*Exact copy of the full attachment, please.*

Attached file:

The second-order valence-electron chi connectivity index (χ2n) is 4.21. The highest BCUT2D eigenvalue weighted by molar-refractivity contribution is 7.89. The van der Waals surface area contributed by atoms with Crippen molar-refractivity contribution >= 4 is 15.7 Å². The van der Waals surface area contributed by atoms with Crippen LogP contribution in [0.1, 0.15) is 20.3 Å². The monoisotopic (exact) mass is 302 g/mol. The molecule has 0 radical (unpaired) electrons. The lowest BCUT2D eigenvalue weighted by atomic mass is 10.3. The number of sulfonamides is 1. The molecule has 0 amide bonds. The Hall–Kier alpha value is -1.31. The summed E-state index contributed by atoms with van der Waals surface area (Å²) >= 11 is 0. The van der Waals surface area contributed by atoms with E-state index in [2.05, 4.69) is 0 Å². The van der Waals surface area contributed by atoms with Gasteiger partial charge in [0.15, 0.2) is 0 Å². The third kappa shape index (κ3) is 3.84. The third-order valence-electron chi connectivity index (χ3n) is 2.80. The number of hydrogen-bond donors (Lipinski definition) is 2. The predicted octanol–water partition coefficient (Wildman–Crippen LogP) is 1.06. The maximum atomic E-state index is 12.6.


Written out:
The second-order valence-electron chi connectivity index (χ2n) is 4.21. The highest BCUT2D eigenvalue weighted by molar-refractivity contribution is 7.89. The van der Waals surface area contributed by atoms with Crippen molar-refractivity contribution >= 4 is 15.7 Å². The van der Waals surface area contributed by atoms with Crippen LogP contribution in [0.1, 0.15) is 20.3 Å². The monoisotopic (exact) mass is 302 g/mol. The molecule has 0 radical (unpaired) electrons. The lowest BCUT2D eigenvalue weighted by atomic mass is 10.3. The number of sulfonamides is 1. The molecule has 0 amide bonds. The Hall–Kier alpha value is -1.31. The summed E-state index contributed by atoms with van der Waals surface area (Å²) >= 11 is 0. The van der Waals surface area contributed by atoms with E-state index in [2.05, 4.69) is 0 Å². The van der Waals surface area contributed by atoms with Gasteiger partial charge in [0.15, 0.2) is 0 Å². The third kappa shape index (κ3) is 3.84. The third-order valence-electron chi connectivity index (χ3n) is 2.80. The number of hydrogen-bond donors (Lipinski definition) is 2. The predicted octanol–water partition coefficient (Wildman–Crippen LogP) is 1.06. The maximum atomic E-state index is 12.6.